At least it's only the advertising / queue entertainment screen and not the solidly tested coaster control system, right? right...
There are two things one doesn't want to see before boarding a roller coaster. The first, an employee clutching a large bolt, saying "No, I don't know where it came from either..." The second begins with B. Today's entry in the Bible of Borkage comes from Register reader Steve and was snapped at Germany's Europa park a couple …
Most coasters do not have an active braking system anymore, for just this sort of reason.
They usually rely on a metal plate under the carriages passing through magnets attached on the side of the track. When they do this large amount of eddy currents/electricity is generated, the energy to do this is taken from the motion of the carriages.
No moving parts, no computers just physics.
I remember going on a tired old wooden roller coaster in Weymouth some 30 years ago. It felt like it was going to fall apart on every corner. At the bottom of the final uphill bit the bloke managing the queue was stood there tightening bolts with a great big spanner as we went past! Most exciting fairground ride I've ever been on as there were actual thoughts of "I might actually die here"!
Not a roller coaster, but I remember when our local Docklands Light Railway line opened (London based computer-driven light railway system). A year or so after it opened, I got on the train, in one of the underground sections, sat down next to a technician, who had a laptop connected to the on-board computer. All very re-assuring until he said the words "Oh Fuck" just as the train drove off.
Look at the bright side of this... At least they still cared enough to bother with the maintenance! It's when the maintainers are so dispirited that they no longer bother that you have to start wondering... Kind of like a couple networks I've had to use!
If you want to see an in depth exploration of the potential hazards of computer controlled rollercoasters, I can recommend the episode "Phantom of the Rollercoaster" of the 70s TV series Wonder Woman, which combines daring superhero exploits in a hi-tech theme park with a plot blatantly stolen from Scooby Doo.
I see that on XP when using a lame-ass clone USB serial dongle.
Please tell me a roller coaster is not like industrial machinery and isn't controlled by a serial link...connected to an eBay quality USB interface...with a driver flakier than puff pastry.
Remind me, that was zero to holy shit in how many seconds?
You do know the driver runs with kernel privileges, and full BSODicity. And in Windoze, the driver is often written (cheaply) by some arm of the hardware maker. Linux drivers for rubbish serial dongles have been written by someone who understands this stuff, with a ton of fixups for hardware deficiencies. Just try perusing one and see how bad this can often be.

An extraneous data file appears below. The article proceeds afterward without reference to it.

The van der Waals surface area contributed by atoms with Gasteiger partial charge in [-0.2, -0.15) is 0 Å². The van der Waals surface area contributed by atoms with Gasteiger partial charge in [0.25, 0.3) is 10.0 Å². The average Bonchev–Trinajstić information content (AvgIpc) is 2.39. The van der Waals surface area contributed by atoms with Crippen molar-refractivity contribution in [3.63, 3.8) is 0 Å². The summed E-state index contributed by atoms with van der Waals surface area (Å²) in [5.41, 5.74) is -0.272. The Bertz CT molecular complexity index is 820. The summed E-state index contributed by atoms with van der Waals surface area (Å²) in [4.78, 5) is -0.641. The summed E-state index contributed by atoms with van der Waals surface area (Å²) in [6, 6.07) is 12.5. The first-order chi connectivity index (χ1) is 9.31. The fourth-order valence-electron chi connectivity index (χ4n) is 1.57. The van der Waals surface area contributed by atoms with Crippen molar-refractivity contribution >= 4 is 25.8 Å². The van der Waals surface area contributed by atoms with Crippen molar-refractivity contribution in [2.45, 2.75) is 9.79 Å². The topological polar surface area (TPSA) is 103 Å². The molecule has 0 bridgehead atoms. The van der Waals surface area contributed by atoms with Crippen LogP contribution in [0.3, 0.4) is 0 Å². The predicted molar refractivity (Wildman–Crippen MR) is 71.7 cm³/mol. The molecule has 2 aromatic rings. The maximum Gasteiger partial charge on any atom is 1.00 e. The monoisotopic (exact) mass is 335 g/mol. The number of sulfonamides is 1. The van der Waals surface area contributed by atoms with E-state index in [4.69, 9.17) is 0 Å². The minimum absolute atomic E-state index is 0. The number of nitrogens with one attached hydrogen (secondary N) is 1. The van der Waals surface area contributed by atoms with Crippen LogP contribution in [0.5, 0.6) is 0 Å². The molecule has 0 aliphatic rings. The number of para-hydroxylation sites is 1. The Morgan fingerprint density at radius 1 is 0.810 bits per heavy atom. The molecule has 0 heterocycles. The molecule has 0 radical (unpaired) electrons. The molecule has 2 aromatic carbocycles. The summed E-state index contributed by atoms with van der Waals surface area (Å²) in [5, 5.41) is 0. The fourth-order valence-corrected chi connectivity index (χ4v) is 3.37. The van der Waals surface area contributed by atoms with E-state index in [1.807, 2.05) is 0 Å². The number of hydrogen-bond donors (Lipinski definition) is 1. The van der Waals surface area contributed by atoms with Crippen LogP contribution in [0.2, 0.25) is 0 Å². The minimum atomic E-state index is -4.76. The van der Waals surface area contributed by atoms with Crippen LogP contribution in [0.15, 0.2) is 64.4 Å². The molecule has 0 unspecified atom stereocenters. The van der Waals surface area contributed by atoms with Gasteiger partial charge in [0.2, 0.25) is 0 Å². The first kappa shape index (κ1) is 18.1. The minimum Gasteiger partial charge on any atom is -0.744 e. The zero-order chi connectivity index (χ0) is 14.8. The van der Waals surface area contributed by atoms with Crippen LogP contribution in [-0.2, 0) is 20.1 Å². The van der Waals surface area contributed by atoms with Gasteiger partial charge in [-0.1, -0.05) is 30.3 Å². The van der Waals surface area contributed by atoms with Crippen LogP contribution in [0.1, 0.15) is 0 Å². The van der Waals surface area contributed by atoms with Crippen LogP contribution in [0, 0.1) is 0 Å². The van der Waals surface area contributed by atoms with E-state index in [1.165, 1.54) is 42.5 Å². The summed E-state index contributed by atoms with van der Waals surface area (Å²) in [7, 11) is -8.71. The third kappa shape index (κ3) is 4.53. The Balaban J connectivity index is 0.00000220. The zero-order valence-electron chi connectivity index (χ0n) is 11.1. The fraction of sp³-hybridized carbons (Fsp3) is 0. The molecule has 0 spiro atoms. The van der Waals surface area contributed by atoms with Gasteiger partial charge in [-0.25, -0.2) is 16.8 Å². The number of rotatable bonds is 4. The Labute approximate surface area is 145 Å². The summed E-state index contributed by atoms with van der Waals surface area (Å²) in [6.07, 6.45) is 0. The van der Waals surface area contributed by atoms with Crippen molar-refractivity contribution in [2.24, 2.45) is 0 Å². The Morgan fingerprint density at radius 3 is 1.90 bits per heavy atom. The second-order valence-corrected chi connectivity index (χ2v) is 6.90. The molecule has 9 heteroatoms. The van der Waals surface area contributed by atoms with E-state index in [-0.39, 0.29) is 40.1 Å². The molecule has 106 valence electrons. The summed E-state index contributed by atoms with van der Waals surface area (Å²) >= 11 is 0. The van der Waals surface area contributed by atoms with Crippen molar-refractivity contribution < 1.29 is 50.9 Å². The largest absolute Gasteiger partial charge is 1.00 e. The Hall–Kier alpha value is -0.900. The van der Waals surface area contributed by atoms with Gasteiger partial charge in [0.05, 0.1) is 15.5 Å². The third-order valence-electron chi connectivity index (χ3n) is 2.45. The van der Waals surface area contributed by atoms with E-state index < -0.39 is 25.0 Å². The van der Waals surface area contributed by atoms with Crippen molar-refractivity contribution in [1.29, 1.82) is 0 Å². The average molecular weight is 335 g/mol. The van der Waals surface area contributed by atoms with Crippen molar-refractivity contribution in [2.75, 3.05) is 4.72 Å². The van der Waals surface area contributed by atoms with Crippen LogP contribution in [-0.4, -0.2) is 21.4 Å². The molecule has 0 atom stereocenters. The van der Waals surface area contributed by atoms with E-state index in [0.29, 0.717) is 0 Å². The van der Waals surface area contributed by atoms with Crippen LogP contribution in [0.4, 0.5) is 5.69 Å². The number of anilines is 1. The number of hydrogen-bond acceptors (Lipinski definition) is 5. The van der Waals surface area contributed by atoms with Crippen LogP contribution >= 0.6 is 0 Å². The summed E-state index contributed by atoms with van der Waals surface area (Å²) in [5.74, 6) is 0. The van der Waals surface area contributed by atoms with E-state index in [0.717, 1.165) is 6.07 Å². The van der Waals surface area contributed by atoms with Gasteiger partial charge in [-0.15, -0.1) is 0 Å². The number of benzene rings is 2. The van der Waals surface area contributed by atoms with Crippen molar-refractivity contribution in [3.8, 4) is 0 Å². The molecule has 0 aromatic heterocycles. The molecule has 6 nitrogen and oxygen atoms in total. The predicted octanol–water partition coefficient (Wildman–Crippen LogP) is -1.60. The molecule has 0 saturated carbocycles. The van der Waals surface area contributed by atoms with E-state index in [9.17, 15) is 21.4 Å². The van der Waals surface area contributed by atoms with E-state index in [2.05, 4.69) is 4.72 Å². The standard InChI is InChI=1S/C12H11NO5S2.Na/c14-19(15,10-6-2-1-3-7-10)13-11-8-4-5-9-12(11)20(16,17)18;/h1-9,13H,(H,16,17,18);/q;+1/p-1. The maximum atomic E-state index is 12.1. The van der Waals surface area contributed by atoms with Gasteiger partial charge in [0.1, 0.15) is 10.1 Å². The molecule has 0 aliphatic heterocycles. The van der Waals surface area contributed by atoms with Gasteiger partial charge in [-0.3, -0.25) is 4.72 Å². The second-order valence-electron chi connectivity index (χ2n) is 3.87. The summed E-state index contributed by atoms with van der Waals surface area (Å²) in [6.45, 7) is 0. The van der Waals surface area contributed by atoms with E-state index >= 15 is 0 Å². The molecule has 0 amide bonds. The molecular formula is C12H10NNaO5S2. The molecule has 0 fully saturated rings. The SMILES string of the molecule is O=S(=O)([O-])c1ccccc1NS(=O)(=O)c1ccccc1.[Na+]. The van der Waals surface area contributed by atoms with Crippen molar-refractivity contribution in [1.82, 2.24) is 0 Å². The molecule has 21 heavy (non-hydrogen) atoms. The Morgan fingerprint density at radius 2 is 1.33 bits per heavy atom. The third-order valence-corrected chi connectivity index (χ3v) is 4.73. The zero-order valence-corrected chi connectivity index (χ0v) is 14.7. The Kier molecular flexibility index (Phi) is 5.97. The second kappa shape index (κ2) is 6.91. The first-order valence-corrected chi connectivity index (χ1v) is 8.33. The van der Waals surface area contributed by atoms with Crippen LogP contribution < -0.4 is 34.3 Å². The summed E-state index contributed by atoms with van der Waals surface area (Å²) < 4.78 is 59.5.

Autorun should never have been enabled on any OS for anything. It's a perfect example of a UX misfeature.
Non-technical users already understood that when they used a CD player, they'd press a "Play" button after inserting a disk. It's not a hard concept for users to grasp, and applying it to other sorts of content on removable media is intuitive.
I do think it is overly unfair to always blame Microsoft, in this case shoddy drivers caused the BSOD, so 3rd parties are the problem.
At least Microsoft is letting less devices/software run with kernel privileges now so this stuff happens very seldom, cant remember last time I seen a BSOD on Windows 10 and Server 2019 (they run rock solid)
3rd party drivers may cause a given BSOD, but if the OS is designed in a way that allows a seemingly insignificant piece to knock the whole system over, doesn't the OS deserve some blame?
Put another way, instead of a BSOD, wouldn't it be nice to get a message like "the dodgyDriver has malfunctioned, go ahead and keep working, but dodgyHardware isn't going to respond"?
Indeed, this is why UDF (like other user-mode driver designs in other OSes) exists: to get crap drivers out of the kernel. Code that's running in kernel mode can always crash things; the kernel can't protect itself from itself, because it all runs at a single privilege level.1
It's been in Windows since Vista, and I think was back-ported to XP. The real problem is that Microsoft introduced it relatively late (they should have provided it in NT4) and didn't lean hard enough on hardware vendors to replace kernel-mode drivers with user-mode ones.
1Well, it could make it harder for broken (rather than malicious) code to break things, by messing about with page permissions and such. But there would be a performance hit, and performance is why Windows dropped the HAL and other isolation techniques in the first place.
In Europa Park's (and Windoze) defence; I have pictures from Oblivion:The Black Hole at Gardaland of a Linux kernel panic being used on one of the SFX screens.
Stating the freaking obvious; the ride systems themselves have nothing whatsoever to do with these units. Modern rides from reputable manufacturers (i.e. not cloned crap from China - if you want to scare yourself look up Golden Horse Rides on youtube regarding their atrocious industrial espionage of European and American theme park hardware) use high quality PLCs with multiple redundancies, and very simple logic, therefore testable logic covering every possible input and output combo into the system. Consign AG of Switzerland are one of the better examples of such companies that provide that kind of system; and they are extremely proud of their reputation of having absolutely zero incidents in amusement parks associated with their work for a very, very long time.
As with most forms of quality industrial automation, things tend to go wrong when humans poke their noses into systems to interfere. See the Smiler for reference.
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